However, Florida-based businesses usually prefer to pursue cases under the federal CFAA for relief because the Florida CCA allows plaintiffs to bring the civil action against a hacker only after a criminal conviction is successful.

  1. State Fiduciary Powers. Given the lawful consent exemption to the SCA that was discussed above, several states have amended their state statutes to provide that fiduciaries in their state shall be deemed to have lawful consent to access online information under the SCA. This is intended to open the door to allow service providers to voluntarily disclose stored content without the fear of having to determine on a case by case basis whether the fiduciary of an account holder has been given lawful consent. Unfortunately, to date, only five states have enacted such laws (Connecticut, Idaho, Oklahoma, Rhode Island and Indiana), and another 18 states have a relevant bill introduced (California, Colorado, Maine, Maryland, Massachusetts, Michigan, Missouri, Nebraska, Nevada, New Hampshire, New Jersey, New York, North Carolina, North Dakota, Ohio, Oregon, Pennsylvania, Virginia), with the majority of the pending legislation introduced in the last 2 years. Unfortunately, even the enacted statutes provide little guidance in the form of definitions and procedure, and therefore while certainly a step in the right direction, these enacted and pending statutes have a long way to go to fully fix the access problems.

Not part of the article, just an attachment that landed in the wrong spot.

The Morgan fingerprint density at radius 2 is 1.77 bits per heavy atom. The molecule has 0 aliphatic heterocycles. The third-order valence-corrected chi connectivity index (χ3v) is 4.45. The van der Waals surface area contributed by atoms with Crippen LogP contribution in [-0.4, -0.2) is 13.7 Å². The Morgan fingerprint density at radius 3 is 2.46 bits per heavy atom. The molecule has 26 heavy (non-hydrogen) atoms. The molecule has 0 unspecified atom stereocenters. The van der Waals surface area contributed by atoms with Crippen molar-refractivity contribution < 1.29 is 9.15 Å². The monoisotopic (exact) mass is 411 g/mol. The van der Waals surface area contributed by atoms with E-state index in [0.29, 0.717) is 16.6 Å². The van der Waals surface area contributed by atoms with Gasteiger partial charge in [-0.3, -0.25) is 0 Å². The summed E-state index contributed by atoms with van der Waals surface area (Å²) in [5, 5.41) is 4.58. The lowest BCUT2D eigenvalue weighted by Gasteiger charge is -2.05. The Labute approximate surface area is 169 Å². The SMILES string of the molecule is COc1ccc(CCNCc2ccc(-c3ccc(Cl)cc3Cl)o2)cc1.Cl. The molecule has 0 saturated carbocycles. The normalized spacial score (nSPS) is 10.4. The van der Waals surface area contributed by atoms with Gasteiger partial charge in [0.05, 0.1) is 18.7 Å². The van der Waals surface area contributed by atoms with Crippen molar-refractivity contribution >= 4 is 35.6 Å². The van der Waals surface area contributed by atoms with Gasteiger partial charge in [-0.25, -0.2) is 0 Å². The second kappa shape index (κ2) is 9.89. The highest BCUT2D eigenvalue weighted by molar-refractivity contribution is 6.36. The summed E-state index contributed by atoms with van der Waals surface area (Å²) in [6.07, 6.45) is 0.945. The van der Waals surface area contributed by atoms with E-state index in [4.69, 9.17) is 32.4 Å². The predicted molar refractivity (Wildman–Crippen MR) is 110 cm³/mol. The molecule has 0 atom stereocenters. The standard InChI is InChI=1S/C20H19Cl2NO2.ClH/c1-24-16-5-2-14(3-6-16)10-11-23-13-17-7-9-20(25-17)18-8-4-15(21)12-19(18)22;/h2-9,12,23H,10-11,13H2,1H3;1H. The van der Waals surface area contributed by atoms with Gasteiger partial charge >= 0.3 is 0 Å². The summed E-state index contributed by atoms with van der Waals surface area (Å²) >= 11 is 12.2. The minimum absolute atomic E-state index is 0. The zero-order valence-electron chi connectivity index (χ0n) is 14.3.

2. Website and Service Provider Contracts. Online service providers mandate that all users agree to the provisions of a Terms of Service Contract (“TOSC’s”) which governs the actions of both the service provider and the user. Unfortunately, the TOSC’s are a take it or leave it situation, and can not be negotiated by the user. Can you imagine if each user could independently negotiate the terms of his or her contract with iTunes or their email service provider? Therefore we are relegated to accepting the often one-sided terms mandated by the service provider. These TOSC’s often restrict who may access a registered account or service to the individual that created the account, thereby eliminating any flexibility for fiduciaries or other authorized people from accessing the account. Likewise, such TOS’s will usually create restrictions on the ability of someone other than the user to reset or obtain password. In general, it’s the restrictions found in these TOCS’s that set up our fiduciaries for failure under the CFA and SCA.